Godkin junior studied law at Queens University Belfast, and then headed for London in his early twenties. Like another celebrated Irish journalist, William Howard Russell of the Times, Godkin first made a name for himself as a Crimean War correspondent, in his case, for the, now defunct, London Daily News. He got the job—at the tender age of twenty-two— by writing to the editor and asking for it! The experience of Crimea imbued in the young Godkin a lifelong loathing of warfare.


After his stint as a war correspondent he emigrated to the USA, where one of his first assignments was touring the southern states, and writing about slavery for the Daily News. When the Civil War broke out he supported the Union, and wrote for the New York Times,while also editing the rather esoteric Sanitary Commission Bulletin. So, based in New York, he spent the Civil War alternating between writing about political and actual sewers.

The Nation, Godkin’s enduring achievement, emerged during the era of ‘reconstruction’, when the Disunited States of America began to put itself back together again. Godkin was prevailed upon to set up the magazine by a number of political progressives and former abolitionists, who were anxious to ensure that the South was not enabled to slide back towardsad hocslavery. They also wanted to expose the rank corruption that characterised big city American politics, and that of the post-Civil War administrations of Andrew Johnson and Ulysees Grant.

One of the entrenched organisations that Godkin took on with a vengeance was the Tammany Hall / Democratic party ‘machine’ that dominated the politics of New York. Although it was populated at grass roots level by many of his own fellow countrymen, Godkin and the Nation regularly lacerated the shady leadership of the organisation. His journal was inundated over the years with libel actions threatened by his opponents, none of which ever came to court.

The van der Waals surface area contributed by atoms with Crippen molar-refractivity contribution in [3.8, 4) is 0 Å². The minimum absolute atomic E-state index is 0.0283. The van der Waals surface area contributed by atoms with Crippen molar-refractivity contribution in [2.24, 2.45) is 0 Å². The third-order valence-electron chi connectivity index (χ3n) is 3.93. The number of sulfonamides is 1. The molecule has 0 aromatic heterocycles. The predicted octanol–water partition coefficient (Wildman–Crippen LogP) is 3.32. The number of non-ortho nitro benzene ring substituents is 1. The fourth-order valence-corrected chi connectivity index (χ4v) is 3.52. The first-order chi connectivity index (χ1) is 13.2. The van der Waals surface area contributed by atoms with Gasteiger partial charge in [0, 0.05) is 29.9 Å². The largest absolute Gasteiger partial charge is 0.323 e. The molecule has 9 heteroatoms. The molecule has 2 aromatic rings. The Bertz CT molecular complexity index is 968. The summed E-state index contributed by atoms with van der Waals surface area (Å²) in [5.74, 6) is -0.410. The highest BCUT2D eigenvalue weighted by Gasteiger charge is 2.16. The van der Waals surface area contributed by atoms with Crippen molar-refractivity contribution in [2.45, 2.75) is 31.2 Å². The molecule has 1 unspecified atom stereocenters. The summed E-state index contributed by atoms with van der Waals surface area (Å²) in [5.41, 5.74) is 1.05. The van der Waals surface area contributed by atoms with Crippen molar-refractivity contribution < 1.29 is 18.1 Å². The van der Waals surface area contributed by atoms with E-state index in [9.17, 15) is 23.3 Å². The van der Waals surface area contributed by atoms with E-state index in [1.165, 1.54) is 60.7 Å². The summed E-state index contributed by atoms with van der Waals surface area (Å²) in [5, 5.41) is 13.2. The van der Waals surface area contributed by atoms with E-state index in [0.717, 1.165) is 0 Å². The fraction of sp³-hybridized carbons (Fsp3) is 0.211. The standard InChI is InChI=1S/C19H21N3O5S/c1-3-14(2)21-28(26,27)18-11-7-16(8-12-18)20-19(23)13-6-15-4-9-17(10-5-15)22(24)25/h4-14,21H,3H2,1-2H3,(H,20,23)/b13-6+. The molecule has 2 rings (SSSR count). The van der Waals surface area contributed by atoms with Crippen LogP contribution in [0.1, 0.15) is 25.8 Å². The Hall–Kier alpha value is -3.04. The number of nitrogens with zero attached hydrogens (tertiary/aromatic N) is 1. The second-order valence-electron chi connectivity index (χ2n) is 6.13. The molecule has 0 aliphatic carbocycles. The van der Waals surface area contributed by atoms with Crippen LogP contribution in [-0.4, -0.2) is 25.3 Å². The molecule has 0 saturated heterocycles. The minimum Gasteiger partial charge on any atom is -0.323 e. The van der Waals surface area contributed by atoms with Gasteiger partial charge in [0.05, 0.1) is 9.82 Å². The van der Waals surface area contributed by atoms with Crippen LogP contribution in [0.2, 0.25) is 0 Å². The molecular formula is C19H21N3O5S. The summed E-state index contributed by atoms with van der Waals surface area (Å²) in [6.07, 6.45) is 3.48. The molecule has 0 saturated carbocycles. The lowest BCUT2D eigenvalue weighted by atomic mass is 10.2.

Godkin, who had called the Nation after the famous Young Ireland publication of the same name, was a committed and enthusiastic Irish nationalist who, in the 1880s, actively supported and wrote about the Home Rule movement. As a liberal progressive his only blind spot was his consistent opposition to female suffrage, at a time when individual American states, like Wyoming, were giving women the vote.

In 1881 Godkin sold out his interest in his weekly journal to the New York Evening Post, but remained on as editor of the Nation until 1899. He died three years later.

The job he began in 1865 continues to this day with the Nation, a rare enough left of centre mass circulation newspaper, still selling around one hundred and fifty thousand copies a week. It has consistently supported unpopular causes in the twentieth and twenty-first centuries. The Nation advocated US entry into World War Two long before Pearl Harbour forced  America into the fight against Fascism. It was one of the earliest and most vociferous opponents of the anti-Communist witch hunts of Senator Joseph McCarthy in the 1950s. In January 2016 the magazine supported the campaign of Bernie Sanders for the American Presidency, declaring his candidacy to be ‘an insurgency, a possibility, and a dream that we proudly endorse’. Edwin Godkin probably purred in his grave.

Recent regular contributors have included Noam Chomsky, Naomi Klein and Christopher Hitchens. The paper today relies for a third of its revenue on supporters who subscribe over and above the cost of their weekly read. Only ten per cent of its revenue comes from advertising.

Edwin Godkin, Wicklow-born son of an Irish newspaper editor, established the campaigning Nation magazine one hundred and fifty-three years ago, on this day.